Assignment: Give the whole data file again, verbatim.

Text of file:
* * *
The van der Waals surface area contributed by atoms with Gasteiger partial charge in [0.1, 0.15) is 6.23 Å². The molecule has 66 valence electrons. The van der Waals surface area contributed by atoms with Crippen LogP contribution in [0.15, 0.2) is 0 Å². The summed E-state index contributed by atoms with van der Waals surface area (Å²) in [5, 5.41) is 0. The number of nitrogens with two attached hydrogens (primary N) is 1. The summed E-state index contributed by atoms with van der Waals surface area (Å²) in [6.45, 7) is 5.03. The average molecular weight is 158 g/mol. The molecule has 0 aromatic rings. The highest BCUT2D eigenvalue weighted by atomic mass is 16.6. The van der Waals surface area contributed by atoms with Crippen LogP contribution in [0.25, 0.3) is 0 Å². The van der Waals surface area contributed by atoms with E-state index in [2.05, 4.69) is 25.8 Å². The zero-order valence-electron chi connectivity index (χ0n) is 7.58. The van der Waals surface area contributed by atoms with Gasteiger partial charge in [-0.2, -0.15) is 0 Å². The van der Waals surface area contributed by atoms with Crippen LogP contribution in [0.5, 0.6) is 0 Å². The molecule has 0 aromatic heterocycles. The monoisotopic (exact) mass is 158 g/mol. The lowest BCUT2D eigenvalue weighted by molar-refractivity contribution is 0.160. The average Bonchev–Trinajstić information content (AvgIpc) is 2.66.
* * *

The van der Waals surface area contributed by atoms with Gasteiger partial charge in [0.1, 0.15) is 6.23 Å². The molecule has 66 valence electrons. The van der Waals surface area contributed by atoms with Crippen LogP contribution in [0.15, 0.2) is 0 Å². The summed E-state index contributed by atoms with van der Waals surface area (Å²) in [5, 5.41) is 0. The number of nitrogens with two attached hydrogens (primary N) is 1. The summed E-state index contributed by atoms with van der Waals surface area (Å²) in [6.45, 7) is 5.03. The average molecular weight is 158 g/mol. The molecule has 0 aromatic rings. The highest BCUT2D eigenvalue weighted by atomic mass is 16.6. The van der Waals surface area contributed by atoms with Crippen LogP contribution in [0.25, 0.3) is 0 Å². The van der Waals surface area contributed by atoms with E-state index in [2.05, 4.69) is 25.8 Å². The zero-order valence-electron chi connectivity index (χ0n) is 7.58. The van der Waals surface area contributed by atoms with Gasteiger partial charge in [-0.2, -0.15) is 0 Å². The van der Waals surface area contributed by atoms with Crippen LogP contribution in [0.5, 0.6) is 0 Å². The molecule has 0 aromatic heterocycles. The monoisotopic (exact) mass is 158 g/mol. The lowest BCUT2D eigenvalue weighted by molar-refractivity contribution is 0.160. The average Bonchev–Trinajstić information content (AvgIpc) is 2.66.